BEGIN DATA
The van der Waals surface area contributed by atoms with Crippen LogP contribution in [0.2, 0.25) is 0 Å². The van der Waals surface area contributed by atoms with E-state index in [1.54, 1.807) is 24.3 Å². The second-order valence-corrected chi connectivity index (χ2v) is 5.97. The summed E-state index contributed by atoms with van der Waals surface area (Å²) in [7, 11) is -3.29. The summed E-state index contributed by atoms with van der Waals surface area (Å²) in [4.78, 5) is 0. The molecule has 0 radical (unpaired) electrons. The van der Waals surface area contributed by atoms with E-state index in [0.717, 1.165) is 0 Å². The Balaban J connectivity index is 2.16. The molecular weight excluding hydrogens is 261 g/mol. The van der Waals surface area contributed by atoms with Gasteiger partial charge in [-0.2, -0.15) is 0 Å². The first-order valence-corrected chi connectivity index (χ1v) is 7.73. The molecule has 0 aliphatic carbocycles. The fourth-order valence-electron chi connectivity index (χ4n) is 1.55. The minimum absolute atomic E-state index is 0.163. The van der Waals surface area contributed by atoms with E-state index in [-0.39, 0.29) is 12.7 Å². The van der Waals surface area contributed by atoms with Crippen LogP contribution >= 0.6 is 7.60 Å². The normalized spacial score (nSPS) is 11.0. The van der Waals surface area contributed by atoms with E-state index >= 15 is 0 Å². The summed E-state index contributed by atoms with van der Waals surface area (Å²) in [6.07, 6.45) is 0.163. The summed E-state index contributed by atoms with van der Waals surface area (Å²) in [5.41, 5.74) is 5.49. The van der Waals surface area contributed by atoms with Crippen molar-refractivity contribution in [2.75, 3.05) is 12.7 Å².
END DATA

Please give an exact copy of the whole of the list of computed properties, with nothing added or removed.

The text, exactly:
The van der Waals surface area contributed by atoms with Crippen LogP contribution in [0.2, 0.25) is 0 Å². The van der Waals surface area contributed by atoms with E-state index in [1.54, 1.807) is 24.3 Å². The second-order valence-corrected chi connectivity index (χ2v) is 5.97. The summed E-state index contributed by atoms with van der Waals surface area (Å²) in [7, 11) is -3.29. The summed E-state index contributed by atoms with van der Waals surface area (Å²) in [4.78, 5) is 0. The molecule has 0 radical (unpaired) electrons. The van der Waals surface area contributed by atoms with E-state index in [0.717, 1.165) is 0 Å². The Balaban J connectivity index is 2.16. The molecular weight excluding hydrogens is 261 g/mol. The van der Waals surface area contributed by atoms with Gasteiger partial charge in [-0.2, -0.15) is 0 Å². The first-order valence-corrected chi connectivity index (χ1v) is 7.73. The molecule has 0 aliphatic carbocycles. The fourth-order valence-electron chi connectivity index (χ4n) is 1.55. The minimum absolute atomic E-state index is 0.163. The van der Waals surface area contributed by atoms with E-state index in [-0.39, 0.29) is 12.7 Å². The van der Waals surface area contributed by atoms with Crippen LogP contribution >= 0.6 is 7.60 Å². The normalized spacial score (nSPS) is 11.0. The van der Waals surface area contributed by atoms with E-state index >= 15 is 0 Å². The summed E-state index contributed by atoms with van der Waals surface area (Å²) in [6.07, 6.45) is 0.163. The summed E-state index contributed by atoms with van der Waals surface area (Å²) in [5.41, 5.74) is 5.49. The van der Waals surface area contributed by atoms with Crippen molar-refractivity contribution in [2.75, 3.05) is 12.7 Å².